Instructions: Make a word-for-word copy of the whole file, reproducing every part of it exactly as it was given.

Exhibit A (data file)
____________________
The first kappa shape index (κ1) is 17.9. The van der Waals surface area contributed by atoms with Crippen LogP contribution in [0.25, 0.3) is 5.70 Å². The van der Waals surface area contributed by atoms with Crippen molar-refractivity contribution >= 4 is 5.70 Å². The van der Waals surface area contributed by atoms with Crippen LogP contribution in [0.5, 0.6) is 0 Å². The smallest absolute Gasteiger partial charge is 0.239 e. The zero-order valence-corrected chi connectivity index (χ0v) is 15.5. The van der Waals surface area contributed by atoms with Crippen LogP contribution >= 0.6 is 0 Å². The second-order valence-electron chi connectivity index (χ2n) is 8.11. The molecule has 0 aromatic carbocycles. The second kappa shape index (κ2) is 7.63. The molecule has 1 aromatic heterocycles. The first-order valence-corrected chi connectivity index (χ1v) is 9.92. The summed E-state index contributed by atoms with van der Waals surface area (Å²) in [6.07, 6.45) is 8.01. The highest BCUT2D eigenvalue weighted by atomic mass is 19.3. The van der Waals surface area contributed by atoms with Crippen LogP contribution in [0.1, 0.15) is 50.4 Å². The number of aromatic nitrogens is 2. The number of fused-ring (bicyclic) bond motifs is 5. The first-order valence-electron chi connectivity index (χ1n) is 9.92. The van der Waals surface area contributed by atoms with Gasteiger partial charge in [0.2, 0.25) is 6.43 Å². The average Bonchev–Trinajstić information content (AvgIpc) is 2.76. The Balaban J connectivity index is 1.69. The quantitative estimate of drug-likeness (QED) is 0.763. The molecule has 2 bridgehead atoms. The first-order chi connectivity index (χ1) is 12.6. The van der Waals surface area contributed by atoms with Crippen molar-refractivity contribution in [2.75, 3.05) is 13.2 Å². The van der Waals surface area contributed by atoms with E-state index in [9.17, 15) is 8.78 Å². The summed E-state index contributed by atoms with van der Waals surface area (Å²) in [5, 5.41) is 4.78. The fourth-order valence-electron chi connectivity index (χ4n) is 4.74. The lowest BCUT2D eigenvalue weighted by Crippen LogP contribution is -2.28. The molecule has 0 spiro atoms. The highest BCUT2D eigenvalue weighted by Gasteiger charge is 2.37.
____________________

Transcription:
The first kappa shape index (κ1) is 17.9. The van der Waals surface area contributed by atoms with Crippen LogP contribution in [0.25, 0.3) is 5.70 Å². The van der Waals surface area contributed by atoms with Crippen molar-refractivity contribution >= 4 is 5.70 Å². The van der Waals surface area contributed by atoms with Crippen LogP contribution in [0.5, 0.6) is 0 Å². The smallest absolute Gasteiger partial charge is 0.239 e. The zero-order valence-corrected chi connectivity index (χ0v) is 15.5. The van der Waals surface area contributed by atoms with Crippen LogP contribution >= 0.6 is 0 Å². The second-order valence-electron chi connectivity index (χ2n) is 8.11. The molecule has 0 aromatic carbocycles. The second kappa shape index (κ2) is 7.63. The molecule has 1 aromatic heterocycles. The first-order valence-corrected chi connectivity index (χ1v) is 9.92. The summed E-state index contributed by atoms with van der Waals surface area (Å²) in [6.07, 6.45) is 8.01. The highest BCUT2D eigenvalue weighted by atomic mass is 19.3. The van der Waals surface area contributed by atoms with Crippen LogP contribution in [0.1, 0.15) is 50.4 Å². The number of aromatic nitrogens is 2. The number of fused-ring (bicyclic) bond motifs is 5. The first-order valence-electron chi connectivity index (χ1n) is 9.92. The van der Waals surface area contributed by atoms with Gasteiger partial charge in [0.2, 0.25) is 6.43 Å². The average Bonchev–Trinajstić information content (AvgIpc) is 2.76. The Balaban J connectivity index is 1.69. The quantitative estimate of drug-likeness (QED) is 0.763. The molecule has 2 bridgehead atoms. The first-order chi connectivity index (χ1) is 12.6. The van der Waals surface area contributed by atoms with Crippen molar-refractivity contribution in [2.75, 3.05) is 13.2 Å². The van der Waals surface area contributed by atoms with E-state index in [9.17, 15) is 8.78 Å². The summed E-state index contributed by atoms with van der Waals surface area (Å²) in [5, 5.41) is 4.78. The fourth-order valence-electron chi connectivity index (χ4n) is 4.74. The lowest BCUT2D eigenvalue weighted by Crippen LogP contribution is -2.28. The molecule has 0 spiro atoms. The highest BCUT2D eigenvalue weighted by Gasteiger charge is 2.37.